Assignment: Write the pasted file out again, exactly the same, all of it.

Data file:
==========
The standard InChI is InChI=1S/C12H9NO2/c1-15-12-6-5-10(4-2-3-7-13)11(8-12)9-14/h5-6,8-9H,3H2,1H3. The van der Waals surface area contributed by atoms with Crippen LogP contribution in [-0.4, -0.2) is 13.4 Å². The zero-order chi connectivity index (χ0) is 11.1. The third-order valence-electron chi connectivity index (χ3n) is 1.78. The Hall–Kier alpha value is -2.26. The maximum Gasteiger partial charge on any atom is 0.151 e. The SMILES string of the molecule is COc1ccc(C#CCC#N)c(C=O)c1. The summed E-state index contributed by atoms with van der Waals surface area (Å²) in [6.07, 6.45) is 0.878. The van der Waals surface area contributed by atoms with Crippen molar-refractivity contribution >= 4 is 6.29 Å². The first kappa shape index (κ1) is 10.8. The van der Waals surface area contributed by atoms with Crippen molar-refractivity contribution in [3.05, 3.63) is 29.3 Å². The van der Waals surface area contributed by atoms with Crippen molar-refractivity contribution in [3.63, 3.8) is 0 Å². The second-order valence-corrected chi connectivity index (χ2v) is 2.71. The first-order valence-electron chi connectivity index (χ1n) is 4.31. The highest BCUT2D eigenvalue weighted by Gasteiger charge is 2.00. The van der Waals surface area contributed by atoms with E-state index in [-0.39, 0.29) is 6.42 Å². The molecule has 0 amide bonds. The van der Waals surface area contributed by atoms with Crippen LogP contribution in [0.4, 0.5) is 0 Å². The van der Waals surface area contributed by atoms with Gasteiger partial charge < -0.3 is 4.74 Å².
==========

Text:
The standard InChI is InChI=1S/C12H9NO2/c1-15-12-6-5-10(4-2-3-7-13)11(8-12)9-14/h5-6,8-9H,3H2,1H3. The van der Waals surface area contributed by atoms with Crippen LogP contribution in [-0.4, -0.2) is 13.4 Å². The zero-order chi connectivity index (χ0) is 11.1. The third-order valence-electron chi connectivity index (χ3n) is 1.78. The Hall–Kier alpha value is -2.26. The maximum Gasteiger partial charge on any atom is 0.151 e. The SMILES string of the molecule is COc1ccc(C#CCC#N)c(C=O)c1. The summed E-state index contributed by atoms with van der Waals surface area (Å²) in [6.07, 6.45) is 0.878. The van der Waals surface area contributed by atoms with Crippen molar-refractivity contribution >= 4 is 6.29 Å². The first kappa shape index (κ1) is 10.8. The van der Waals surface area contributed by atoms with Crippen molar-refractivity contribution in [3.05, 3.63) is 29.3 Å². The van der Waals surface area contributed by atoms with Crippen molar-refractivity contribution in [3.63, 3.8) is 0 Å². The second-order valence-corrected chi connectivity index (χ2v) is 2.71. The first-order valence-electron chi connectivity index (χ1n) is 4.31. The highest BCUT2D eigenvalue weighted by Gasteiger charge is 2.00. The van der Waals surface area contributed by atoms with E-state index in [-0.39, 0.29) is 6.42 Å². The molecule has 0 amide bonds. The van der Waals surface area contributed by atoms with Crippen LogP contribution in [0.4, 0.5) is 0 Å². The van der Waals surface area contributed by atoms with Gasteiger partial charge < -0.3 is 4.74 Å².